If nothing is predictable, all is at the edge of chaos, and behaviors always emerge unexpectedly in Nature, it follows that no rigorous, methodical, controlled approach is possible. That is how the pop-complex enthusiast does reason (and often explicitly states, such as, e.g., in some essays on emerging behavior and Darwinian evolution).

In her mind, all we are left with are animistic beliefs or at most some organized religious scheme. In the [few] more sophisticated cases, the pop-complex zealot accepts at most the notion of numeric simulations: scientific investigation is reduced to studying the behaviour of complex adaptive systems.

[Nota bene: We are not talking about hard-science researchers here. We are referring to approaches in the popular literature about complexity, such as the one on complexity and management, complexity and human organizations, complexity and psychology, complexity and medicine, etc.].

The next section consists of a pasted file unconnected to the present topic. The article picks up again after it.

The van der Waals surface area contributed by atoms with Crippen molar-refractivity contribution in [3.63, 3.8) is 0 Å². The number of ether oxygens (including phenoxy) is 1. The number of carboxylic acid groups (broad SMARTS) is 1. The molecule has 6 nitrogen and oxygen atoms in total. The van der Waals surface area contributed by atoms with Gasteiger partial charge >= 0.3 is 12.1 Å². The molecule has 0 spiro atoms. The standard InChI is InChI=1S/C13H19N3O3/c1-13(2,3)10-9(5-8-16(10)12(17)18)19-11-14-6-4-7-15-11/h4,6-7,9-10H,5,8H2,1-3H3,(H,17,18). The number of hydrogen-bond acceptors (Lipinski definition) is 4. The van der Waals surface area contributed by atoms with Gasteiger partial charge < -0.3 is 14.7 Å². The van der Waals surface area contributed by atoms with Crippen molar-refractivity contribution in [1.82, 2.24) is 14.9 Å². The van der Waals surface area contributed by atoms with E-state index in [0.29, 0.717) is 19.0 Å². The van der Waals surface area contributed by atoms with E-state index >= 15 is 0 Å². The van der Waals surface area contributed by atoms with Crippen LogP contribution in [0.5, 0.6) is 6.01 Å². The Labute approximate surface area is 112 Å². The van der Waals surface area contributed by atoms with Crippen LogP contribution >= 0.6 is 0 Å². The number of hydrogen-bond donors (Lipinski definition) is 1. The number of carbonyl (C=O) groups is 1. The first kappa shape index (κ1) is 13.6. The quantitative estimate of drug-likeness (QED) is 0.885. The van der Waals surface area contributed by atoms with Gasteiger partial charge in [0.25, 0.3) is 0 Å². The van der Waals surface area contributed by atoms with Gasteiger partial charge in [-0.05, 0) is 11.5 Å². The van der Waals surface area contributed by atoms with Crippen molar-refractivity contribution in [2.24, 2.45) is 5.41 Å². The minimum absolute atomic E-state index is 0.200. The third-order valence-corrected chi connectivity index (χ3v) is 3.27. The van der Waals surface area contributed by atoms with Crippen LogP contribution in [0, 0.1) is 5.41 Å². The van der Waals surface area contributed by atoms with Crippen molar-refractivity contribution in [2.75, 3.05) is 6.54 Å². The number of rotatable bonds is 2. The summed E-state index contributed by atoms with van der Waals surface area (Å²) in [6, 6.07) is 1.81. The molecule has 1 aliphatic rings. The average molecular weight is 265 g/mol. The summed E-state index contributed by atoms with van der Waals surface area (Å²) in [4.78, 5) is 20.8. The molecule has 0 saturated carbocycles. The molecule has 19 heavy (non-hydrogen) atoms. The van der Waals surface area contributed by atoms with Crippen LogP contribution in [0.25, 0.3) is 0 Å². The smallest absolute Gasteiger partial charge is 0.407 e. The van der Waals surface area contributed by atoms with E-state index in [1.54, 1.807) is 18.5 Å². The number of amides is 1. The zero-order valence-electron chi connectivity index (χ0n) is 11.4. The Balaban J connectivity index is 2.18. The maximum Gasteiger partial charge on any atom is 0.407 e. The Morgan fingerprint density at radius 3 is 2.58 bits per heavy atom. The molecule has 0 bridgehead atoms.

Now, why is this happening? Because many people, including intellectually gifted people such as some of the pop-complex exponents, are afraid of mathematics. Math repelled many if not most of us in mid and high school. And those who did not venture into “hard” scientific studies afterwards have remained forever preys of such repulsion.

To these folks, mathematics is the hallucinating and monstrous sequence of untameable formulae that we remember from when we were fifteen: a deterministic mechanism (two of the most recurring, obsessive words in pop complexity) that needs to be followed pedantically in order to get to some predefined result.

The learned person knows that mathematics is quite another thing, and that our teen-age recollections aren’t but the exercises that we were given in order to make sure that we were learning the concepts and acquiring an inclination for precision. (Similarly, Latin literature is about reading Virgil, Ovid and Horatius, not inflecting nouns and conjugating verbs. However we need the latter in order to progress to reading).